Three Key Takeaways from President Biden’s Rapid Movement on Climate Policy
BU international relations and environmental policy expert reflects on whirlwind of climate action issued from the Oval Office
With just over a week in office, President Joe Biden has moved quickly to reinstate the United States into multiple international agreements and agencies through new executive actions that undo moves by the Trump administration—including rejoining the Paris Agreement and halting US withdrawal from the World Health Organization.
“There’s not a single person in the international climate change arena who was sad to see Trump leave office,” says Henrik Selin, a BU Frederick S. Pardee School of Global Studies associate professor of international relations and associate dean for studies, who specializes in researching international environmental politics and policies. “I do think most are fairly happy that it is Joe Biden [in office] in particular since he has a long-standing history of valuing international cooperation more broadly.”
On January 27, Biden set a number of climate-focused initiatives in motion. The three executive orders committed the United States to setting up a plan to fulfill emissions requirements under the Paris Agreement, pledged to an international agreement to protect 30 percent of national lands and oceans by 2030, created an interagency group to address communities that face disproportionate harm from pollution, elevated climate change to a national security priority, and more. But to international onlookers, how does the whiplash of pivoting away from Trump-era policies affect the reputation of the US stance on climate change policies? Selin believes that there is much to be hopeful for in restoring the nation’s international climate leadership—especially with Congress in Democratic control—but there is still much to look out for on the road ahead as the United States works to regain its image as a world leader in climate action. Here is what Selin expects to see and hopes for over the next four years.
The United States may struggle to restore trust internationally
“The difference between Obama and Trump and Biden illustrates that it can be extremely important for the rest of the world—specifically about climate change—who is in the White House,” Selin says. “What the rest of the world saw when Trump took office was this enormous backslide in terms of taking climate change seriously. If you’re sitting in a different region of the world, you are at least partially going to say, ‘This happened once, why can’t it happen again?’”
According to Selin, it’s too simple to think governments and citizens from other climate-conscious counties will say, “Oh, the United States is back again and now we can trust them and everything can be like it was before.” Other countries have not struggled with making climate change policies a priority. For example, Selin says, “over the last 20 years in the United Kingdom, there have been many governmental shifts from right to left, labor government, conservative government, and their climate policy has stayed fairly consistent—not the kind of fundamental shifts we saw here. Those enormous government swings [between polarized parties] are not uniquely American,” but the United States stands out for its flip-flopping stance on climate. “It matters especially because the United States is the world’s second largest emitter of greenhouse gases. When [this fundamental shift] happens to a major economy like the United States, to the perspective of a lot of other countries, that’s problematic,” Selin says.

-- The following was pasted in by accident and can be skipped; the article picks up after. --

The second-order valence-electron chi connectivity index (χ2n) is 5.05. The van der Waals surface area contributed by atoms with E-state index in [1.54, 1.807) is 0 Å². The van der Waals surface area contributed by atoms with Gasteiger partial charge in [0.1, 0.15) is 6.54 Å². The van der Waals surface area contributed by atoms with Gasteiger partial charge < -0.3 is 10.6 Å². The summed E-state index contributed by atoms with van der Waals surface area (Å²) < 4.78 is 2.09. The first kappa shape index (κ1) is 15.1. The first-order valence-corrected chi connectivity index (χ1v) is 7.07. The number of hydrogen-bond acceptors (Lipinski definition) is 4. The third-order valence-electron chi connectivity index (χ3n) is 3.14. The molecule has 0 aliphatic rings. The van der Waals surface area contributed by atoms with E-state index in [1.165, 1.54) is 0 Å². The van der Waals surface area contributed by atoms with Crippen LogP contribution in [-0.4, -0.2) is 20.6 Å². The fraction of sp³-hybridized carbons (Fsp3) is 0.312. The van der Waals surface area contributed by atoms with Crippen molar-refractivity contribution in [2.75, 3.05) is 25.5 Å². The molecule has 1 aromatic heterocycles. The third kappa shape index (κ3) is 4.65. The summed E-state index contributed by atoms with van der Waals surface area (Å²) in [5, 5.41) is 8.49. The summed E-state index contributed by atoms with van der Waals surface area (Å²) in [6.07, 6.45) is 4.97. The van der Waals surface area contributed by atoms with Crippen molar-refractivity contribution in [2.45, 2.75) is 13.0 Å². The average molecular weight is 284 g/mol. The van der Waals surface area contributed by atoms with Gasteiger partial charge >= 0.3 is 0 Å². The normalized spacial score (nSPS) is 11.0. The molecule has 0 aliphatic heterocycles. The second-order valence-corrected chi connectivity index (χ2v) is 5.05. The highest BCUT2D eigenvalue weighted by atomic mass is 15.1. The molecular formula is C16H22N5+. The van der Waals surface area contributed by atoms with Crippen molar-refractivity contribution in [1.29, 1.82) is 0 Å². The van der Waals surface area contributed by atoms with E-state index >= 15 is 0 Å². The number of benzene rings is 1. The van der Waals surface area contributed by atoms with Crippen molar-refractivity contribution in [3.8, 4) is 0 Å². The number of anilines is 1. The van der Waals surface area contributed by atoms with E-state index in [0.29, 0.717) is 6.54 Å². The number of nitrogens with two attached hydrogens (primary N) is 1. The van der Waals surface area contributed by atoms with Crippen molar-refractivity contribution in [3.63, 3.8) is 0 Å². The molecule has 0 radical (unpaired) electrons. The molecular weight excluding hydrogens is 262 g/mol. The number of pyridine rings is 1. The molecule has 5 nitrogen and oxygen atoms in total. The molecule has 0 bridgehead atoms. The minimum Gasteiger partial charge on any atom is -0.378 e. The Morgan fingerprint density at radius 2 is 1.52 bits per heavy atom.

As America rebuilds its economy, climate must stay top of mind
“Climate policy isn’t the end goal in itself…it is a way to support human well-being, today and in the future, and point the country toward a sustainable path,” Selin says. “Policymakers can pass climate-specific legislation that sets emission targets, regulates coal power plants, but I would be much more excited if climate issues were integrated into broader issues—like energy policy, transportation, or urban planning. With the COVID-19 pandemic, how we start rebuilding society over the next couple of years is where climate change concerns should be integrated. Rather than seeing it as a niche area, it should be part of the overall plan for the country over the next coming decades. [That integrated approach] could then be a way of reducing some of the humongous polarization around climate change we see in the United States—polarization we don’t see in many other countries in Europe. Now, with so many people working on climate change issues across a whole range of areas in [the Biden] administration, we have the potential to see that happen.”
Democrats need to get on the same page
“If you look back at the Obama administration, most of the big policy ideas on climate change were from his second term,” Selin says. “The Biden administration so far is taking a much more serious approach from day one. The president has brought back many big names [for climate policymaking] like Gina McCarthy and John Kerry [Hon.’05]. [Having this] strong domestic team is important because the only way to get a more comprehensive federal-level approach is when both the White House and Congress are on the same page.”
Overall, Selin says, there is much more support for climate action with Democrats than Republicans. But although Democrats are now holding leadership positions in Congress and the White House, “that still doesn’t mean every elected member on the Democrat side wants exactly the same thing,” he cautions. “Any climate package is going to require a lot of negotiations. There is tension between the left and centrist parts of the [Democratic] party and disagreement on what appropriate climate change policy will look like. I hope that members of the Democratic Party find a way to collaborate and get something [passed through Congress].”